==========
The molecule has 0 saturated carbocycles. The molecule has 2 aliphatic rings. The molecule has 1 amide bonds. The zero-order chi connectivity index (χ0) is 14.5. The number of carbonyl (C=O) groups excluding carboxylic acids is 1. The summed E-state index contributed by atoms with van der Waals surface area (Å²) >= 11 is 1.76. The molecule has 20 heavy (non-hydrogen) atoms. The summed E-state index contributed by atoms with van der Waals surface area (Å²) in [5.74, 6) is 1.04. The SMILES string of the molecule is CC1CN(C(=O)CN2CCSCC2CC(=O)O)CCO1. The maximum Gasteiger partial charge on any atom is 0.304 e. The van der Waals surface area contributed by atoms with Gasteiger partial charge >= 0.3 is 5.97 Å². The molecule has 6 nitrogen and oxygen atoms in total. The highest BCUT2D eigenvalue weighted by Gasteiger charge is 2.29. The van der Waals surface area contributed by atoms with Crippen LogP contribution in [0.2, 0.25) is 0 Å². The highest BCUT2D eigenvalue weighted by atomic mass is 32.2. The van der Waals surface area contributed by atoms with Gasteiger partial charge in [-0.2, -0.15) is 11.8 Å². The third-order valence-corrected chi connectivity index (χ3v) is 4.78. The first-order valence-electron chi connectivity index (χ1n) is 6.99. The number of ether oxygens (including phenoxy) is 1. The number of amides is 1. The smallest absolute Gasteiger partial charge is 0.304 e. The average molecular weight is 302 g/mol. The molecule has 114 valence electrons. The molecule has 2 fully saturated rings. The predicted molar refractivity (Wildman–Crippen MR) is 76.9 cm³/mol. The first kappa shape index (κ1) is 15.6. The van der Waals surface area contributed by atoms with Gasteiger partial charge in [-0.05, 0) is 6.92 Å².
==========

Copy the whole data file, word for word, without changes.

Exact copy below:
The molecule has 0 saturated carbocycles. The molecule has 2 aliphatic rings. The molecule has 1 amide bonds. The zero-order chi connectivity index (χ0) is 14.5. The number of carbonyl (C=O) groups excluding carboxylic acids is 1. The summed E-state index contributed by atoms with van der Waals surface area (Å²) >= 11 is 1.76. The molecule has 20 heavy (non-hydrogen) atoms. The summed E-state index contributed by atoms with van der Waals surface area (Å²) in [5.74, 6) is 1.04. The SMILES string of the molecule is CC1CN(C(=O)CN2CCSCC2CC(=O)O)CCO1. The maximum Gasteiger partial charge on any atom is 0.304 e. The van der Waals surface area contributed by atoms with Gasteiger partial charge >= 0.3 is 5.97 Å². The molecule has 6 nitrogen and oxygen atoms in total. The highest BCUT2D eigenvalue weighted by Gasteiger charge is 2.29. The van der Waals surface area contributed by atoms with Crippen LogP contribution in [0.2, 0.25) is 0 Å². The highest BCUT2D eigenvalue weighted by atomic mass is 32.2. The van der Waals surface area contributed by atoms with Gasteiger partial charge in [-0.2, -0.15) is 11.8 Å². The third-order valence-corrected chi connectivity index (χ3v) is 4.78. The first-order valence-electron chi connectivity index (χ1n) is 6.99. The number of ether oxygens (including phenoxy) is 1. The number of amides is 1. The smallest absolute Gasteiger partial charge is 0.304 e. The average molecular weight is 302 g/mol. The molecule has 114 valence electrons. The molecule has 2 fully saturated rings. The predicted molar refractivity (Wildman–Crippen MR) is 76.9 cm³/mol. The first kappa shape index (κ1) is 15.6. The van der Waals surface area contributed by atoms with Gasteiger partial charge in [-0.05, 0) is 6.92 Å².